Introducing consciousness
Introducing consciousness

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Introducing consciousness

2.2 What it's like

Suppose you have just had a dental procedure under general anaesthetic and are coming round. You are aware of a dazzling light above you and of a muffled voice echoing in your ears. There is sickness in your stomach and a sharp metallic taste in your mouth. You feel a moment of panic as you struggle to work out what has happened. Moving your head, you recognise the dentist's face and realise that he is speaking your name and asking if you want a glass of water. Your remember where you are, sit up shakily and take the glass.

Think about what happened as you regained consciousness. Various bodily processes resumed. Your sense organs started functioning again, registering stimuli and sending signals to your brain. Your brain also resumed its normal activity, processing these incoming signals and responding to them. Various brain centres became active, including ones devoted to visual processing, face recognition, emotion, memory, language and conceptualised thought. Signals flew back and forth from region to region and out to your organs and limbs. But this wasn't all that happened when you came round. You also started having conscious experiences – experiences with a certain feel to them. Imagine having the various experiences I described – seeing a dazzling light above you, hearing a muffled voice, having a metallic taste in your mouth, feeling a stab of panic and so on. Focus on what it is like to have those experiences – on what it feels like from the inside. Each of them, like every other experience, has its own character, which is instantly recognisable but very difficult to describe.

Philosophers use a variety of terms for this aspect of experience. You will find them speaking of an experience's ‘qualitative feel’, ‘phenomenal feel’, ‘phenomenal character’, ‘phenomenal content’, ‘phenomenology’ (in some contexts), ‘subjective character’, ‘raw feel’, ‘what-it-is-likeness’ and ‘qualia’ (a Latin plural meaning ‘qualities’; the singular is ‘quale’). Some of these terms – ‘qualia’ in particular – often carry theoretical overtones, but at bottom all refer to the same thing: what a given experience feels like from the inside. When contemporary philosophers speak of consciousness it is usually this to which they are referring.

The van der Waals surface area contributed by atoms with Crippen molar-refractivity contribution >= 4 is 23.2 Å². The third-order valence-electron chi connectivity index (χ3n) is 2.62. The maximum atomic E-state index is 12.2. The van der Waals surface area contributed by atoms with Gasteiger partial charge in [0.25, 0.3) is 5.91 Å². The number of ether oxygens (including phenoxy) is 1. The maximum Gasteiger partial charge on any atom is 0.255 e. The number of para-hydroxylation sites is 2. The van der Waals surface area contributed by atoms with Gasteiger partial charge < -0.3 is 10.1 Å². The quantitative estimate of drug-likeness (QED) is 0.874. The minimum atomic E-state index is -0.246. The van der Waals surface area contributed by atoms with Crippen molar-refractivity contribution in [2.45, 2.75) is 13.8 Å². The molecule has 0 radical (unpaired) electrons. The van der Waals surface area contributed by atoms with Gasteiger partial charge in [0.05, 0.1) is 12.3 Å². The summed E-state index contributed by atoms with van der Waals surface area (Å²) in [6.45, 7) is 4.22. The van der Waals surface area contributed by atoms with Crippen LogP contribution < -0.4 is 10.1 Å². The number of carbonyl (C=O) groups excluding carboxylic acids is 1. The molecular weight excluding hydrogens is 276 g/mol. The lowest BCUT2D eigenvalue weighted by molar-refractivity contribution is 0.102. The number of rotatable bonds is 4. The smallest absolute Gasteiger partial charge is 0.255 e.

Another way to home in on the phenomenon of consciousness is to contrast conscious mental states with non-conscious ones. Although some philosophers (Descartes for one) have rejected the idea, it is now widely accepted that we are not aware of all of our mental states and processes. This view has been popular among psychologists since at least the nineteenth century, and everyday life provides plenty of evidence for it. Consider driving, for example. One can drive a car, drawing upon one's knowledge of the rules of the road and of the car's controls, without giving any conscious thought to what one is doing. Or think of cases where the solution to a problem pops into one's head some time after one has given up thinking about it consciously. In these cases it seems, some quite complex mental activity must be going on below the surface.